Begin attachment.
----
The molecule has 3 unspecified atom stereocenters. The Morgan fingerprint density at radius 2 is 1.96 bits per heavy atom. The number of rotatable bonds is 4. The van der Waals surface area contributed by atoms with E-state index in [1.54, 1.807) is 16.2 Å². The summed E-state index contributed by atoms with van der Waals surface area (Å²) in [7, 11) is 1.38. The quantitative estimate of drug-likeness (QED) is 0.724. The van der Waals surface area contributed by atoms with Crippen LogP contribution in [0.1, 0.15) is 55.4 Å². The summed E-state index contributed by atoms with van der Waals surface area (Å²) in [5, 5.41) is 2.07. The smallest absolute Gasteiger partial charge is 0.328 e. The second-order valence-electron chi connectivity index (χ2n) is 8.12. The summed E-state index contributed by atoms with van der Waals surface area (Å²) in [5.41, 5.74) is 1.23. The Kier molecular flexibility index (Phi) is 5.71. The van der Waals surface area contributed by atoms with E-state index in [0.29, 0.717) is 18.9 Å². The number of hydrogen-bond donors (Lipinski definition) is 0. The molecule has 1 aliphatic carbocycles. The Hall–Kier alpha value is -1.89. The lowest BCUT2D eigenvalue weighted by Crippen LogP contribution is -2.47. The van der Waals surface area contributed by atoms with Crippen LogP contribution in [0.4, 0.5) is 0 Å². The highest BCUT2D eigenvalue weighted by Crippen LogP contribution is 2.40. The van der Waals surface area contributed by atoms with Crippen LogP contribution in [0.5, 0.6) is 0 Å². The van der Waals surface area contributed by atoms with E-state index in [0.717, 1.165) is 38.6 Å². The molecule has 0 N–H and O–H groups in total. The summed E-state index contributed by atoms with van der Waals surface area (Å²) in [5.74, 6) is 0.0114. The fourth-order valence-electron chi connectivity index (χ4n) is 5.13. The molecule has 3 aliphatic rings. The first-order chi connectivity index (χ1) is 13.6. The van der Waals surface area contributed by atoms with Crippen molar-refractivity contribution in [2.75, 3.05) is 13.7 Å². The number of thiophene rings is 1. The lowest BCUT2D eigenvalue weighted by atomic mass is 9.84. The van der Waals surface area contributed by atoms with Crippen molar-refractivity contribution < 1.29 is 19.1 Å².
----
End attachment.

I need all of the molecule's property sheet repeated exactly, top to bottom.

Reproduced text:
The molecule has 3 unspecified atom stereocenters. The Morgan fingerprint density at radius 2 is 1.96 bits per heavy atom. The number of rotatable bonds is 4. The van der Waals surface area contributed by atoms with E-state index in [1.54, 1.807) is 16.2 Å². The summed E-state index contributed by atoms with van der Waals surface area (Å²) in [7, 11) is 1.38. The quantitative estimate of drug-likeness (QED) is 0.724. The van der Waals surface area contributed by atoms with Crippen LogP contribution in [0.1, 0.15) is 55.4 Å². The summed E-state index contributed by atoms with van der Waals surface area (Å²) in [5, 5.41) is 2.07. The smallest absolute Gasteiger partial charge is 0.328 e. The second-order valence-electron chi connectivity index (χ2n) is 8.12. The summed E-state index contributed by atoms with van der Waals surface area (Å²) in [5.41, 5.74) is 1.23. The Kier molecular flexibility index (Phi) is 5.71. The van der Waals surface area contributed by atoms with E-state index in [0.29, 0.717) is 18.9 Å². The number of hydrogen-bond donors (Lipinski definition) is 0. The molecule has 1 aliphatic carbocycles. The Hall–Kier alpha value is -1.89. The lowest BCUT2D eigenvalue weighted by Crippen LogP contribution is -2.47. The van der Waals surface area contributed by atoms with Crippen LogP contribution in [0.4, 0.5) is 0 Å². The highest BCUT2D eigenvalue weighted by Crippen LogP contribution is 2.40. The van der Waals surface area contributed by atoms with Crippen LogP contribution in [0.5, 0.6) is 0 Å². The van der Waals surface area contributed by atoms with E-state index in [0.717, 1.165) is 38.6 Å². The molecule has 0 N–H and O–H groups in total. The summed E-state index contributed by atoms with van der Waals surface area (Å²) in [5.74, 6) is 0.0114. The fourth-order valence-electron chi connectivity index (χ4n) is 5.13. The molecule has 3 aliphatic rings. The first-order chi connectivity index (χ1) is 13.6. The van der Waals surface area contributed by atoms with Crippen molar-refractivity contribution in [2.75, 3.05) is 13.7 Å². The number of thiophene rings is 1. The lowest BCUT2D eigenvalue weighted by atomic mass is 9.84. The van der Waals surface area contributed by atoms with Crippen molar-refractivity contribution < 1.29 is 19.1 Å².